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Barber Tom celebrates 40 years in business

Dara Bradley



From Taoiseach to bishops, All-Ireland winning GAA captains to mayors, barber Tom Nally, who this week celebrates 40 years in business at High Street, has cut the hairs of them all.

The list of clients, who frequented Tom’s city centre barbers over the years, is a ‘who’s who’ of Irish and Galway society, with politics and sports personalities regularly dropping in.

Among them, Joe McDonagh, former President of the GAA, Bishop of Galway, Martin Drennan and several Mayors of Galway City over the past four decades.

Kerry football legend, six times All-Ireland winner, Darragh Ó Sé is a regular when in Galway; and Gary Fahey, Galway’s All-Ireland winning captain in 2001 even popped in for a cut the Friday before the final in Croke Park.

The arrival of the then Taoiseach Bertie Ahern in the noughties, while on an election campaign whistle-stop tour of Galway, was perhaps the ‘celebrity’ visit that generated the most interest among the general public. “It was amazing after that visit,” recalls Tom.

“All of the people that came in, who I’d never seen before or since, and they asked: ‘What seat did he sit in and did he pay for the haircut?’. That’s the truth, there were so many asking that. The answer always was: ‘This is the seat he sat on and Frank Fahey (FF Galway West TD at the time) paid for it!’ One lad said – ‘Sure that fella never paid for a thing in his life!”

Like Bertie, who chatted to Tom about the Dublin footballers and about being a referee, clients pop in as much for the chat as they do for a hair-cut.

“I enjoy going in there every single day – it’s very socially oriented. Coming in for a chat is a big part of it.”

The relationship between a man and his barber is unique – regulars tell Tom all sorts of things. “Some things I don’t want to hear,” he chuckles.

Though Tom’s shop on High Street is in a prime location to attract passersby, the majority of his clientele is repeat business.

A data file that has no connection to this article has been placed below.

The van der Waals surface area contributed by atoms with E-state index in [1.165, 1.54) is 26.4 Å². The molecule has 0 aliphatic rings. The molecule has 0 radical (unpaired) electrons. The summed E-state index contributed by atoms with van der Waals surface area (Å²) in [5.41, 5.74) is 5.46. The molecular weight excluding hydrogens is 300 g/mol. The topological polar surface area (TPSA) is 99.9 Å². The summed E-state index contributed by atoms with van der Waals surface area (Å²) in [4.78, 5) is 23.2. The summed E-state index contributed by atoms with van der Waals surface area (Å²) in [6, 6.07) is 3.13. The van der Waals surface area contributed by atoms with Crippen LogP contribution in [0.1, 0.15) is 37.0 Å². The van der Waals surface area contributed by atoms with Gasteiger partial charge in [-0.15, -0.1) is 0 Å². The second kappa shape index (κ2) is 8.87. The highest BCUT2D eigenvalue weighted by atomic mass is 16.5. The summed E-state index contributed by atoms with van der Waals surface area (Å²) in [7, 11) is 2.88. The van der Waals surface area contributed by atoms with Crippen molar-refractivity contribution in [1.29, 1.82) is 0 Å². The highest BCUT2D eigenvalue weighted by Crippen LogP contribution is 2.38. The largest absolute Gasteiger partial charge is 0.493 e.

“There’s passing trade but 80% of my customers would be regulars. A lot of them would be sportsmen, particularly GAA . . . I have people coming into me from all corners of the county – and I can tell you, the country guys now are just as trendy as any townie! I remember a barber saying to me when I started, ‘Tom, you won’t get the people you expect you’ll get and you’ll get the people you don’t expect to get, but as long as you get enough of them at the end of the day you’ll be happy enough’.

“I’ve lots of customers whose hair I cut 40 years ago. The last person whose hair I cut today was Noel Elwood (Elle’s café, Shop Street) and I cut his hair 40 years ago. There’d be quite a few like him. The customer that has been coming here the longest is a fella called Ronnie Ward, a retired postman, from Shantalla. He’s still going, and more importantly he still has hair!”

For another regular, a hair-cut at Tom’s has become a pre-wedding ritual. “He got married three times and I cut his hair each time before the wedding. The third time I said to him: ‘If this doesn’t work out, change your barber!’ But it has worked.”

A well-known and accomplished club football referee, Tom, a Shantalla native, has a lifetime association with St Michael’s football club and Rahoon/Newcastle hurling club.

Tom started as an apprentice to John Nestor when he was just 14 or 15 and fresh out of ‘The Tech’ on Fr Griffin Road. Nestor opened up the barbers in the 1960s, and took over the drapery that was known as Small Gleeson’s.

“Someone once said to me: ‘You scrub floors first and then you scrub heads’. There was nothing formal about the apprenticeship. You were judged on the progress you made,” he says.

Tom’s progress was steady, and in 1974 he took over the lease, firstly downstairs in the basement – it was 25 years ago when he returned to the ground floor of High Street where he originally started.

During those 40 years, haircut styles have changed, and come full circle.